40

no more than day traders who simply use a lot of leverage to produce good results. It’s a strategy Eveillard eschews because leverage can take away your staying power, something that every value investor aspires to have.

Covering up

From a long-term perspective, Eveillard says he sees value in all global markets although it does seem more challenging to find it in developed countries such as the US and Europe. Stocks in developed markets are down by 20 per cent from the highs of October 2007 following a five-year bull run. But that’s not much. “It makes it difficult to come up with attractive securities in businesses which we think we understand, we like and we don’t overpay for the security,” he says. “Since the beginning of the year it has been less difficult for us to find such securities in Japan than in the US or Europe,” he adds. So far, investing in foreign stocks has been pretty much like holding cash -“it’s residual,” he says. But the strategy can vary. “If we find many attractive stocks, we will own many.” His positions in gold are more as a hedge against what economic historian Peter Bernstein calls ‘extreme economic difficulties’, when the market falls for a protracted period of time. The Global Fund has about 5.09 per cent of its money invested in bullion and 3.69 per cent in gold mining securities, but Eveillard is open to a rethink on gold if its value rises further. Even as many analysts remain bullish on the precious metal, Eveillar says he is clear about his goal of investing in gold: I am not looking at absolute returns but more at reducing the damage. It’s insurance, but the premium on gold is now much more expensive at $800 than at $250 and I may decide at some point that there is no risk of something cataclysmic happening, which means that I don’t need insurance.” As for currencies, he hedges 50 per cent of his exposure in the euro, but remains completely unhedged against the yen because he considers it undervalued against the US dollar. He also expects China to allow its currency to rise following a rise in inflation there.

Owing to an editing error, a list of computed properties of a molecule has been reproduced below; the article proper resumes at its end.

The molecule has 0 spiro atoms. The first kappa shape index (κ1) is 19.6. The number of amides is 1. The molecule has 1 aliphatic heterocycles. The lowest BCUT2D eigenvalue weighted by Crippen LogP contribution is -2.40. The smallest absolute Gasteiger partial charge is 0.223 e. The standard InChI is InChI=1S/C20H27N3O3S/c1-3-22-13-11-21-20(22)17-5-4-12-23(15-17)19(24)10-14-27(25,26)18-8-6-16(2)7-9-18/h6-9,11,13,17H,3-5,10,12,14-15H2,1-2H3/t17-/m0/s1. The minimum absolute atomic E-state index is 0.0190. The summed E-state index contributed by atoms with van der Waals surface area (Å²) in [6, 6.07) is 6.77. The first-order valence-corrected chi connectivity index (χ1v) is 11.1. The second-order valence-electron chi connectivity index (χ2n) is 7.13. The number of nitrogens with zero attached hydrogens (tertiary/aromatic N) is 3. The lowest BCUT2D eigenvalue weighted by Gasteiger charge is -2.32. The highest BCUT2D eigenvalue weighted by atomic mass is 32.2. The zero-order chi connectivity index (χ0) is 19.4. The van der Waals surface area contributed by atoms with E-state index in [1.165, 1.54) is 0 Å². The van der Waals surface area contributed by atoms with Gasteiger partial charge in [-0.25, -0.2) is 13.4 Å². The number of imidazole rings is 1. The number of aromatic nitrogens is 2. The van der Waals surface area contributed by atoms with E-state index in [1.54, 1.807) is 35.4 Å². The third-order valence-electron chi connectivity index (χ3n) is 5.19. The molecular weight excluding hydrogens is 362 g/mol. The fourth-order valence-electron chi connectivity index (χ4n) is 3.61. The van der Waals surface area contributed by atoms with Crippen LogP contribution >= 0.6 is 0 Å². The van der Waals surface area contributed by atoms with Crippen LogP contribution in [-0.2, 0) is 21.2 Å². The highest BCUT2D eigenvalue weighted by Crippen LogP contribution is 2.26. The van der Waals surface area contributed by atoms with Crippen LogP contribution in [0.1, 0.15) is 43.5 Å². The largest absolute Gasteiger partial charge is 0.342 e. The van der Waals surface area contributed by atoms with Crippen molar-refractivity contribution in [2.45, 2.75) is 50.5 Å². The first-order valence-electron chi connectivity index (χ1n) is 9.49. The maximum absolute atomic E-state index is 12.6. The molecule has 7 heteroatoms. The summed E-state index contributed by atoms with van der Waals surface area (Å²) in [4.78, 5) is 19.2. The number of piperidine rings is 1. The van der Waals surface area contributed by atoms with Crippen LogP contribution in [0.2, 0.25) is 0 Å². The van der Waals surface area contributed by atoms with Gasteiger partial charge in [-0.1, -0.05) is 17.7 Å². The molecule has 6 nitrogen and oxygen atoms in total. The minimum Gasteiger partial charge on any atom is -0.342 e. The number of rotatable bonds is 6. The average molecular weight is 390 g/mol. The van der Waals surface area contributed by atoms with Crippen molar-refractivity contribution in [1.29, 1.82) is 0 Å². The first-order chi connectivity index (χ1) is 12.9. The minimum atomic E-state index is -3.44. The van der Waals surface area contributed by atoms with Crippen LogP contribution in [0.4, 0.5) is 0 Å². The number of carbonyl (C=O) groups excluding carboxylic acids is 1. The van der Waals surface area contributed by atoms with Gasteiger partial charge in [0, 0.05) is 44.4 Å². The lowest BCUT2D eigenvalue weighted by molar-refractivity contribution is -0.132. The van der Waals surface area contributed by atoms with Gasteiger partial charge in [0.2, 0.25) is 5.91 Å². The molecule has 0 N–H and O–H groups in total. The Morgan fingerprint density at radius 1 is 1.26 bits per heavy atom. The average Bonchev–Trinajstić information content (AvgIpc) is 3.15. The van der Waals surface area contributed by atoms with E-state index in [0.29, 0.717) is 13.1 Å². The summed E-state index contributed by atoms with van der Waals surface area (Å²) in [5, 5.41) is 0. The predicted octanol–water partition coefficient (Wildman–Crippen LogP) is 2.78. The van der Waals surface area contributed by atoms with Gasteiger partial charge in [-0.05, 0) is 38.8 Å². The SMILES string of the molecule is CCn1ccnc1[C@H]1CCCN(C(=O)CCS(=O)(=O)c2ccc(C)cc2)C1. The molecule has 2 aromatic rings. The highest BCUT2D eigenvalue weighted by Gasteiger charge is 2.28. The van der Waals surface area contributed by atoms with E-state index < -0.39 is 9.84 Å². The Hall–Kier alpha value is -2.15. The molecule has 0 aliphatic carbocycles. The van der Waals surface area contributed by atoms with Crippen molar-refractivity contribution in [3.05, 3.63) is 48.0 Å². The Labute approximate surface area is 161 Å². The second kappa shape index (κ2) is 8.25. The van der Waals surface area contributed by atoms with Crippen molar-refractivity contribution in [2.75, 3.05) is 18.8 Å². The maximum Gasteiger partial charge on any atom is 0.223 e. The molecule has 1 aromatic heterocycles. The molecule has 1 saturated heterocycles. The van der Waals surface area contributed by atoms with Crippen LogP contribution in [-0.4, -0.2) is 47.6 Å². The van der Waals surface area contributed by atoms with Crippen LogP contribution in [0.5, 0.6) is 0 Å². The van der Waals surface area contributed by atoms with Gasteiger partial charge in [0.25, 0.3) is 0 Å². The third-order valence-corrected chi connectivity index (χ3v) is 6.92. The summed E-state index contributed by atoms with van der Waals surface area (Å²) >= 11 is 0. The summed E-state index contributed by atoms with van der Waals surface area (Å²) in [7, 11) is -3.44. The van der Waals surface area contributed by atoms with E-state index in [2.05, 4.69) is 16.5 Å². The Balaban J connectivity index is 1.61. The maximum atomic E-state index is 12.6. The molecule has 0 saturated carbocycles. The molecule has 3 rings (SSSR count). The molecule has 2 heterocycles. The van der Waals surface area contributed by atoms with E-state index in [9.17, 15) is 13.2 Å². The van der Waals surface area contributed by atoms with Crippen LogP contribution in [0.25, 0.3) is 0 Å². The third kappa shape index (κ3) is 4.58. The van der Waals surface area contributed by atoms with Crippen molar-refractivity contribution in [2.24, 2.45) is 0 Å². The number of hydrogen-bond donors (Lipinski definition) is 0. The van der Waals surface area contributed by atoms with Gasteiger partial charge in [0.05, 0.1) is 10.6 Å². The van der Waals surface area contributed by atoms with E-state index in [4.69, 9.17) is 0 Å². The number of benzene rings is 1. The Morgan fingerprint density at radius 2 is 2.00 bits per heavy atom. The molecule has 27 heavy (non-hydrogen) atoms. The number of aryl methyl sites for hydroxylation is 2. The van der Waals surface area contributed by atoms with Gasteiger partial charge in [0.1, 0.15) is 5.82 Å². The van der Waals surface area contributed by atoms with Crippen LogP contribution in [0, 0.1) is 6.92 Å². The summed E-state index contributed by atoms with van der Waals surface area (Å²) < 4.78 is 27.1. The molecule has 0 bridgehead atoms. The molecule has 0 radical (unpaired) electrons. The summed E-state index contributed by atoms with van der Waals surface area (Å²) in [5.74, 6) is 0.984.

CLOSE CALL: Eveillard with Bruce Greenwald, director-research, First Eagle Global Fund

First eagle global Fund seeks long-term growth of capital by investing in a wide range of asset classes Foreign currency bonds and note 2.86 US dollar bonds and note 2.52 Gold bullion 4.46

WEll-SpREAD

US stocks 25.88

US dollar cash and equivalents 18.21

Foreign stocks 46.07 in % Total assets: $22 billion as on October 2007 Country composition of portfolio in % United States 32.77 United Kingdom 0.67 Japan 15.24 Thailand 0.48 France 10.6 Brazil 0.46 Switzerland 5.36 India 0.38 South Korea 5.27 Malaysia 0.28 Italy 1.54 Spain 0.25 Netherlands 1.51 Belgium 0.21 Germany 1.34 Taiwan 0.21 South Africa 1.19 Canada 0.19 Mexico 1.14 Sweden 0.11 Hong Kong 1.11 Other 0.42 Singapore 1.06
Source: Annual report, 2007

Becoming quality conscious

Eveillard started off with the Graham approach to investing that placed prime importance on stocks quoting below their intrinsic value purely based on their financials. Later, he switched to the Warren Buffett approach which studied competitive advantage and sought companies that were likely to

do well even 10 years later. Both styles, however, try to find stocks below their intrinsic values. It’s impossible not to notice the reverence in Eveillard’s voice when he talks about the Oracle of Omaha (Buffett). So it’s not surprising to note that Berkshire Hathaway, Buffett’s holding company, accounts for the Global